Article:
Discovered a serious and unpatched Internet Explorer vulnerability has published a proof-of-concept for a serious vulnerability that interests all the latest versions of Microsoft’s Internet Explorer.

This vulnerability allows attackers to inject malicious code into users’ websites and steal cookies, session and login credentials, using a XSS flaw.


In order to demonstrate the attack, Deusen exploits the vulnerability violating the Same Origin Policy on the Daily Mail’s website, and injects the words “Hacked by Deusen” on the website.

The exploit code appears to use iframes to tamper with IE’s support of the Same Origin Policy.


Obviously, the exploit can be used (for example) on a bank’s website: the attacker can inject a form asking the user for private information.

Once the attacker’s code bypasses the SOP, it has access to session cookies.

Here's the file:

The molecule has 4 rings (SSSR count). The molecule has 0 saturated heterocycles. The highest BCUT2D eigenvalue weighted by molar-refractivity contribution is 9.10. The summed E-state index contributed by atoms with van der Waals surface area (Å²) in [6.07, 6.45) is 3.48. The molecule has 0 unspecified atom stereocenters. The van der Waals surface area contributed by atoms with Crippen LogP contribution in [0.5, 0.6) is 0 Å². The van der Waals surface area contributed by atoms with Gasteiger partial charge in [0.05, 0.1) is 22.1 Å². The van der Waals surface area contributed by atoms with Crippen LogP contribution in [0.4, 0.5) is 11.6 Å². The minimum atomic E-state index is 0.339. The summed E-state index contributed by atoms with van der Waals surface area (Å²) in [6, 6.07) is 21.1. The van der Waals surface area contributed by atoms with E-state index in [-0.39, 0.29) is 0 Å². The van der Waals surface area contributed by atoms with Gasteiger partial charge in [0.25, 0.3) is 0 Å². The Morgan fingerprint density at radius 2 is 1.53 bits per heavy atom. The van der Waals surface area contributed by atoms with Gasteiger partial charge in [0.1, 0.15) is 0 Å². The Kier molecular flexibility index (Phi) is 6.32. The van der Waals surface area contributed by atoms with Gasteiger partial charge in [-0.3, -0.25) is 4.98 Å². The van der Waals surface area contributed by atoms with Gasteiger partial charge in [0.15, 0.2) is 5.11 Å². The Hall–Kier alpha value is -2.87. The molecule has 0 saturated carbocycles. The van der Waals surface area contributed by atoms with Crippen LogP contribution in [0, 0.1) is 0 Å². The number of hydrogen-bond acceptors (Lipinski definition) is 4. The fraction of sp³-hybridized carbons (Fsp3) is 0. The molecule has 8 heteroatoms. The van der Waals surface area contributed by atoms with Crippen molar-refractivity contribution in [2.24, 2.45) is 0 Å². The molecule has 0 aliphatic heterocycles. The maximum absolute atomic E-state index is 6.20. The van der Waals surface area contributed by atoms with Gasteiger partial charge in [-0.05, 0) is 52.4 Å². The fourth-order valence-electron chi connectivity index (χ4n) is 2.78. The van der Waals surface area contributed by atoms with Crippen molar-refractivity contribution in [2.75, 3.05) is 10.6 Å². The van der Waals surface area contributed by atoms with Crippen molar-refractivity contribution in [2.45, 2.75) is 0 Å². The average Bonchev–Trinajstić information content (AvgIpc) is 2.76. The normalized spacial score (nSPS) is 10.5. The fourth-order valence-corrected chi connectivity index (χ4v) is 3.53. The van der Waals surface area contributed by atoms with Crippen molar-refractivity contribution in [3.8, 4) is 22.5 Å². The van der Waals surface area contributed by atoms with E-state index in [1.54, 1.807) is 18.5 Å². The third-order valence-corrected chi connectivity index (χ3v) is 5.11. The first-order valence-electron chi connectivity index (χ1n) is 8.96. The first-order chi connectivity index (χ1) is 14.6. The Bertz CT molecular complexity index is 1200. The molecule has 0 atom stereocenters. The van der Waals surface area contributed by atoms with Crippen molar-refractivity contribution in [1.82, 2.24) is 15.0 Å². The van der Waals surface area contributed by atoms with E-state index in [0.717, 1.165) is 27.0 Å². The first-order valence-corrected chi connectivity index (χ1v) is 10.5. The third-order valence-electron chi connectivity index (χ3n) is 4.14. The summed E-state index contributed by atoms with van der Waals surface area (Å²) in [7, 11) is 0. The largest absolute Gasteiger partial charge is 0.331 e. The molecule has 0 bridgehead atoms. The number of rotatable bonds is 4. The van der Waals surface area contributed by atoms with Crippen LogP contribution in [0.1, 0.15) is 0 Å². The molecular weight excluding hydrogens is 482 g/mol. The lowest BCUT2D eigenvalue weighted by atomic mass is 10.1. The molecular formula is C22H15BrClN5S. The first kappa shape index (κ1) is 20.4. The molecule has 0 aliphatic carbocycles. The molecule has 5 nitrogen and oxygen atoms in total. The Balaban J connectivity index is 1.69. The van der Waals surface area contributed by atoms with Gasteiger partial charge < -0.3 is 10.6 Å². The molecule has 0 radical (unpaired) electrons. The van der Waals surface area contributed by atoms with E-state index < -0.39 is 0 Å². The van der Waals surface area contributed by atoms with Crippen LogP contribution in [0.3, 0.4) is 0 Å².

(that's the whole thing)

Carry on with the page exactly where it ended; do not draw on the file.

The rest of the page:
Now, an attacker could access sensitive information normally restricted to the target website, including credit card data, browsing histories, and other confidential data.

The proof-of-concept can be tested HERE

No patch?

Microsoft is working on a fix for the vulnerability:

“We are not aware of this vulnerability being actively exploited and are working on a security update”

(a Microsoft representative via email)

No solution?

Lucian Constantin on ComputerWorld said:

The good news is that websites can protect themselves from being targeted through this vulnerability by using a security header called X-Frame-Options with the “deny” or “same-origin” values, which prevents other sites from loading them in iframes. This was noted by both Folwer and Daniel Cid, the CTO of Web security firm Sucuri.

Published: February 04 2015